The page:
A US judge has awarded $12.8m (£9.8m) to 22 unnamed women, ruling that they were tricked into appearing in widely distributed online porn videos.
Some of the models duped by the owners and operators of the GirlsDoPorn website had become suicidal, he said.
They were told the videos were for a private collector or overseas DVDs, according to the 181-page judgement.
The women - aged 18-23 when they shot the videos - were also assured the videos would never appear online.
But they were uploaded to GirlsDoPorn's subscription-based amateur porn website, and clips were shared on some of the world's most popular free-to-view adult websites.
San Diego Superior Court Judge Kevin Enright ordered GirlsDoPorn chief executive Michael Pratt, 36, videographer Matthew Wolfe, 37, and porn actor Ruben Garcia, 31, to take the videos down from GirlsDoPorn and take steps to get them removed from other sites too.
GirlsDoPorn markets itself on the premise that the women in the videos are not professional porn stars.
It claims to feature women filming their first and only porn videos, and many of the women on the site are students in need of extra money, according to court documents.
Due to the one-time-only amateur paradigm, GirlsDoPorn required a constant stream of new models to keep the content on the website fresh.
The San Diego court ruled that the site used fraudulent practices to recruit new models including taking "calculated steps to falsely assure prospective models that their videos will never be posted online, come to light in the United States, or be seen by anyone who might known them".
The website operators had also assured models that their real names would never be linked to the videos.
However, the court heard evidence that the accused had shared private and identifying information about the models on third-party forums that resulted in some of them and their families, being harassed online.
In a bid to recruit new talent, GirlsDoPorn persuaded former models to text words of reassurance to prospective models who were worried that the videos might be posted online.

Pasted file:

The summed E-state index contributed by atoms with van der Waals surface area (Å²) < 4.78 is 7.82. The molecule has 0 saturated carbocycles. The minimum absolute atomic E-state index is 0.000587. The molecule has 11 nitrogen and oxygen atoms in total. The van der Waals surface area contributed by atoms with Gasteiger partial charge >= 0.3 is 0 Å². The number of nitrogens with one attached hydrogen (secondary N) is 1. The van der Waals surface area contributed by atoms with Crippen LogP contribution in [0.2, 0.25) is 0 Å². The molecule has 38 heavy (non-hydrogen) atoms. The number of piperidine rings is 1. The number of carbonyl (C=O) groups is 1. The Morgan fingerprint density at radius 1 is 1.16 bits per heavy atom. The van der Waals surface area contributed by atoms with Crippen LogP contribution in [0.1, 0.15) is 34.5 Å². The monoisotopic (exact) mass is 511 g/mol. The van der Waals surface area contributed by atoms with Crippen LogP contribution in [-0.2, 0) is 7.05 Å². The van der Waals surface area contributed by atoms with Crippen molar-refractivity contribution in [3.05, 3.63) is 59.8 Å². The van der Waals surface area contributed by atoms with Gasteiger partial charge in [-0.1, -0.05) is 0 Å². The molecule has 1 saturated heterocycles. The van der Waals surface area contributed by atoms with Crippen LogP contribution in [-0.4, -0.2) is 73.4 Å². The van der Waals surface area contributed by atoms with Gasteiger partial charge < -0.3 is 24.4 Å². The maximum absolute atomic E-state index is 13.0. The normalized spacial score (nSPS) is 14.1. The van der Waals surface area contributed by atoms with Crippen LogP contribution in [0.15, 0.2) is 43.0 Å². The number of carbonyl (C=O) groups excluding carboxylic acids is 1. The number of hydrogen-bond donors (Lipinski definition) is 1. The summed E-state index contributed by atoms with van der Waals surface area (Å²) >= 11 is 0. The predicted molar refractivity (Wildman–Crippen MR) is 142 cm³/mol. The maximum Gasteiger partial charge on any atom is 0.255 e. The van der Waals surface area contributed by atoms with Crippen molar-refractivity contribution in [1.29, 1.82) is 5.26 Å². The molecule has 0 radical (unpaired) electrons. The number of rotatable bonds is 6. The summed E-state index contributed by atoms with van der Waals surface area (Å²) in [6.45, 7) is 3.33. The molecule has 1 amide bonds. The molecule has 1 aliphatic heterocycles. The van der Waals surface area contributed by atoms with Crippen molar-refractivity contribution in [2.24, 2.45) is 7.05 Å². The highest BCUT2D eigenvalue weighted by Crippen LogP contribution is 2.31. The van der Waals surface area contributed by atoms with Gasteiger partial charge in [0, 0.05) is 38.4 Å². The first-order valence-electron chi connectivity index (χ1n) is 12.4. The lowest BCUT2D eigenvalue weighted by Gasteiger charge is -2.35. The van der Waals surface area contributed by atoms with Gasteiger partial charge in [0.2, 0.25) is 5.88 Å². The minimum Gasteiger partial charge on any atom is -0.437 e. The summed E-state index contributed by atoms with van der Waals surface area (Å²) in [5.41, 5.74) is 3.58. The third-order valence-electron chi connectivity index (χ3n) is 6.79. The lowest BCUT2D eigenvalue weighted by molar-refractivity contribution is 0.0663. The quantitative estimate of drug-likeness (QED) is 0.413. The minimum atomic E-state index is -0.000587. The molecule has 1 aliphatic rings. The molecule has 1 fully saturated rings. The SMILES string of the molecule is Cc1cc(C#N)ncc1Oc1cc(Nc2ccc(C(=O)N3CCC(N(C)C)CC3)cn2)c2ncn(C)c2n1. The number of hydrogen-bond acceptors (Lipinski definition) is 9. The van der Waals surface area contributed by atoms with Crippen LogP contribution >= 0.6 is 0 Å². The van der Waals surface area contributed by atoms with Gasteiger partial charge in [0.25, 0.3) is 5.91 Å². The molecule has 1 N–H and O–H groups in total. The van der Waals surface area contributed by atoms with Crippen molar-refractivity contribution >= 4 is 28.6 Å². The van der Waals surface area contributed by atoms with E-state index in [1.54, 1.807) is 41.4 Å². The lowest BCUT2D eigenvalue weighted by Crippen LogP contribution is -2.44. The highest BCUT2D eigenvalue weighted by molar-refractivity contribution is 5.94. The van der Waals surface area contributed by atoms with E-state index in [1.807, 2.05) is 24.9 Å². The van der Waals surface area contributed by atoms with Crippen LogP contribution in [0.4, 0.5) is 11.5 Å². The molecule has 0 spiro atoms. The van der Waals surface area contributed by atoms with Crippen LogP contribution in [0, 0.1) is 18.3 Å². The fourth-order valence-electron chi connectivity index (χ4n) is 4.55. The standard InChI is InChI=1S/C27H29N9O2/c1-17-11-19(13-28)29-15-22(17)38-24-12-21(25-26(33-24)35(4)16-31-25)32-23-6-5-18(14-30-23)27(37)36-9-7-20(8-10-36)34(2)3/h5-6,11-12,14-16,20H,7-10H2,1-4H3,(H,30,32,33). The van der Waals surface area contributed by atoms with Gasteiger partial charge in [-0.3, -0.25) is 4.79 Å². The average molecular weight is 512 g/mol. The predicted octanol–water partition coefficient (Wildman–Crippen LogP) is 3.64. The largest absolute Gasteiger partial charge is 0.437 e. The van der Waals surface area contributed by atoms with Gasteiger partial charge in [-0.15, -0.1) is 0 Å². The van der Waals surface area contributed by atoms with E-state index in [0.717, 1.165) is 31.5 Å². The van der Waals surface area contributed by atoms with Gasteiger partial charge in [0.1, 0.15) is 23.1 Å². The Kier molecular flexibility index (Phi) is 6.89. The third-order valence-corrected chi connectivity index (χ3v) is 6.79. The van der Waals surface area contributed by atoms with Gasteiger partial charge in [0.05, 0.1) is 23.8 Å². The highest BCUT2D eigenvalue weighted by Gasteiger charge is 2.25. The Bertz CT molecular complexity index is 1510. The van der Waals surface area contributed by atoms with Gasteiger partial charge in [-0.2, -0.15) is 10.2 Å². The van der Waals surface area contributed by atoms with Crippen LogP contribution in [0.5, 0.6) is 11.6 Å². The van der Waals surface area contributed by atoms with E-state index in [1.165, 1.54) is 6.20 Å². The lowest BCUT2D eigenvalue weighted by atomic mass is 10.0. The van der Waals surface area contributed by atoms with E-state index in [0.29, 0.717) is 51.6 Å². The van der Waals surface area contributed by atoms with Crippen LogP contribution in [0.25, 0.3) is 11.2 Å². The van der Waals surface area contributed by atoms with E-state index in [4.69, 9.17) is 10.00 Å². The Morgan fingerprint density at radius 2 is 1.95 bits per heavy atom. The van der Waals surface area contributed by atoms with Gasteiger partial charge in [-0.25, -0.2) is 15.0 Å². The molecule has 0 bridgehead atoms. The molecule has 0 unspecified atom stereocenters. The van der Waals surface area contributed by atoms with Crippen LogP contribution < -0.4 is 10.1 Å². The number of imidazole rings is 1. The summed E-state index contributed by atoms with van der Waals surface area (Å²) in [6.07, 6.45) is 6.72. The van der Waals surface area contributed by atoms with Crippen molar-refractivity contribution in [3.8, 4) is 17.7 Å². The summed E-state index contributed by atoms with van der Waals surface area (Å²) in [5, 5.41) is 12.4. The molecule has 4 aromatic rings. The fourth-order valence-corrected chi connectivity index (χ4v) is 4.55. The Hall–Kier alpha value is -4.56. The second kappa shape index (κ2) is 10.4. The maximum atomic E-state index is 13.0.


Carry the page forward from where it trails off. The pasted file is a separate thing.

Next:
On the day of the shoot, models were often given alcohol and cannabis before being asked to sign an eight-page contract.
Judge Enright awarded the 22 women $9.48m in compensatory damages and $3.3m in punitive damages. Each woman will receive $300,000 to $550,000.
He said that the videos had become common knowledge to the women's friends and family due to the tactics used by those behind GirlsDoPorn.
"As a result, plaintiffs have suffered and continue to suffer far-reaching and often tragic consequences," he wrote.
"Collectively, they have experienced severe harassment, emotional and psychological trauma, and reputational harm; lost jobs, academic and professional opportunities and family and personal relationships; and had their lives derailed and uprooted," he continued.
"They have become pariahs in their communities. Several plaintiffs have become suicidal."
Judge Enright gave both sides 15 days to appeal against his decision.
'My heart just wept'
The defendants also face criminal charges filed in federal court in October.
The allegations filed against them are the same as those in the civil case.
Wolfe and Garcia are currently in federal custody. Pratt is a fugitive believed to be in New Zealand, his home country.
"Our clients were real," said Ed Chaplin, the lawyer representing the women, according to CourtHouseNews.
"They had similar stories because the defendants told the same lies to everyone," he said.
"I sat and talked to a lot of women. My heart just wept for them, how their lives have been impacted by this and how they were sucked into doing what they did.
"The attitude these defendants expressed when the women complained [and] the scheme to shut them up was despicable."
CourtHouseNews reported that lawyers for GirlsDoPorn declined to comment when approached.